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Wool Hen - No electricty brooder house

 
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So I just stumbled across this yesterday.
It appears to be part of a brooder system which can be used outside and which requires no electricity to use it. It apparently uses the heat from the chicks to warm themselves up. I am not really sure of all of the specifics of how it works.

I am seeing claims of it being used at 30-40*F outside. It seems some people will use a heated water bottle for the first few nights. I am also seeing people not using any supplemental heat at all.

Apparently the box has strips of wool blanket hanging down and the chicks can snuggle up to the strips.

Here is an article which showcases how they are used.
https://www.backyardchickens.com/threads/wool-hen-or-how-to-raise-chicks-with-no-heat-lamp-and-possibly-no-supplemental-heat-at-all.1126460/

Here is a link to what one can look like on the inside
https://www.backyardchickens.com/threads/any-suggestions-for-my-wool-hen-project.1445045/post-24046158


source




source


I am going to attempt this with 6 - day old turkey chicks. I will try it in june when we get the turkeys


Anyone else have any photos of theirs? Anyone else have any tips?
 
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What an interesting idea! Seems like it would be much more comforting to the chicks than other styles of brooder, leading to healthier birds. I used a plate brooder for mine and some of them still seem to be affected by the lack of something warm and soft to snuggle under as babies. They always wanted to hide under my partner's beard and in my hair as babies and obsessively try to burrow under the other hens now as adults. I wonder if something like this would help reduce that stress.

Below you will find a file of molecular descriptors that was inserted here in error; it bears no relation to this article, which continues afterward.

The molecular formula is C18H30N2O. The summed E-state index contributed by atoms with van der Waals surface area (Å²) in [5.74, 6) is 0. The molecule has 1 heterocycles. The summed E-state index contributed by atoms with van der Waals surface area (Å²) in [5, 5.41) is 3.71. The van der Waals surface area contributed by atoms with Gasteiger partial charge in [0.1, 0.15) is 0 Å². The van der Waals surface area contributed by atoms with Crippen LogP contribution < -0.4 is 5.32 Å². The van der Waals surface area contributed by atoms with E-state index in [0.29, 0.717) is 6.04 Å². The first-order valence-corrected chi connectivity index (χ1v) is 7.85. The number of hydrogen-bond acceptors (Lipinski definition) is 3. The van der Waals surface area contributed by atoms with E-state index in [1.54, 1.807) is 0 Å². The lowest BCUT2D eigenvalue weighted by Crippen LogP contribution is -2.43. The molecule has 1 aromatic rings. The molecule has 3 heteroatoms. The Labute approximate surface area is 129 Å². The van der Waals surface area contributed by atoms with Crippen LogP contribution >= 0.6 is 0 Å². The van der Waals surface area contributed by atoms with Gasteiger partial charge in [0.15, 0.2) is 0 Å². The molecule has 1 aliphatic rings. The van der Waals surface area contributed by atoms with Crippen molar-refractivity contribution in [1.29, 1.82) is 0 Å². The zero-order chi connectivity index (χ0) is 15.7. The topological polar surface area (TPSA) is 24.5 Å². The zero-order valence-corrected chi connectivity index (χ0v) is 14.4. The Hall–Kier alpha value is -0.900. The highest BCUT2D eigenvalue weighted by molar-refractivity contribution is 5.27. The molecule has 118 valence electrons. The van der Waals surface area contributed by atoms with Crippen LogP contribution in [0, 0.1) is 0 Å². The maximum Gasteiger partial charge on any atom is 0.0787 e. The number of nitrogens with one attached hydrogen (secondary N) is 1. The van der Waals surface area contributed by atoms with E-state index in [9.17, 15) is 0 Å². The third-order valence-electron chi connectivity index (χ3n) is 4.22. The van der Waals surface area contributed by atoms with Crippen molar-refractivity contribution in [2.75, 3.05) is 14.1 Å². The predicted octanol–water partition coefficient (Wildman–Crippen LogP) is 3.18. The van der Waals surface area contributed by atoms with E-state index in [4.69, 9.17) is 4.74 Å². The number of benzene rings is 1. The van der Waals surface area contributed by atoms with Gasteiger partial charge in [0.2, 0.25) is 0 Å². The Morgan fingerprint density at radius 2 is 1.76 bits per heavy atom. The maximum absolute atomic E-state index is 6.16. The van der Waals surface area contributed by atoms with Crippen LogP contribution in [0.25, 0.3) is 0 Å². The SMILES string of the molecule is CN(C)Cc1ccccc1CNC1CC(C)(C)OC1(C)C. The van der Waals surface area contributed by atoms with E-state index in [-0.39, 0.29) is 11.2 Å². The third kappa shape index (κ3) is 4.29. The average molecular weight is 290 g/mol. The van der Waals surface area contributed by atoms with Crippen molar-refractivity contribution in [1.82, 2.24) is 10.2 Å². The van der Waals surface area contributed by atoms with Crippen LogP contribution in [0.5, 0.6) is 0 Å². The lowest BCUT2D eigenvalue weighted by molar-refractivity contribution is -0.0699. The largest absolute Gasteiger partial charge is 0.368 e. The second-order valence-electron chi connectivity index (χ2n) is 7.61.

I also wonder if this could be adapted for adult birds in case of extreme cold snaps.
 
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This reminds me of the following video. I thought it was clever. I would certainly enjoy hearing how the idea works out for your turkey chicks.

 
pollinator
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Oh this is amazing. I tried to raise chicks a few years back only w a warm water bottle and a hay box, but they practically stamped each other to death... and I have been reluctant to try again. This might actually do the trick!
 
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I use hot water bottles when and keep them in near my swoodstove in a tote with straw. It seems to work very well for me, Ill look into the video in a bit as well
 
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This is a wonderful concept.  I see two things that might impact viability.  One - The number of chicks will determine much of the heat needed.  I see 18 to 19 listed as numbers of chicks in at least two successful attempts.  Second - at least part of the heat in this may come from the fact that wool absorbs moisture well and retains the ability to maintain insulative qualities.  As the wool absorbs moisture it produces heat from the phase change in the moisture.  Water is one of nature's miracle substances.  It can provide more heat storage than an equal mass of rock and will provide massive potential heat from phase change.  For example, one cubic centimeter of water at 0 degrees C will have to give up 80 calories of heat to move from liquid to solid (ice).  Less energy is involved in phase change from gaseous to particulate water as it is absorbed in wool, but it is significant.

Quote from https://weatherwool.com/pages/the-science-of-wool/ which provides a more detailed description:

" Once inside a wool fiber, water vapor will condense, releasing about 533 calories per gram. [I wonder if the temp of the fabric or the external temperature affects the rate at which water is vaporized and released from within the fibers?]

A kilogram of dry wool placed in an atmosphere of air saturated with moisture releases about the same amount of heat as that given off by an electric blanket running for eight hours."

I see no reason why one could not use wool yarn or recycled wool clothing or sweaters for this wool hen.  That would lower costs, potentially significantly.  It would matter not to a chick if the fabric had been chewed by moths.  The higher the percentage of wool, the better.  Highly appreciate the thoughts.  Very useful.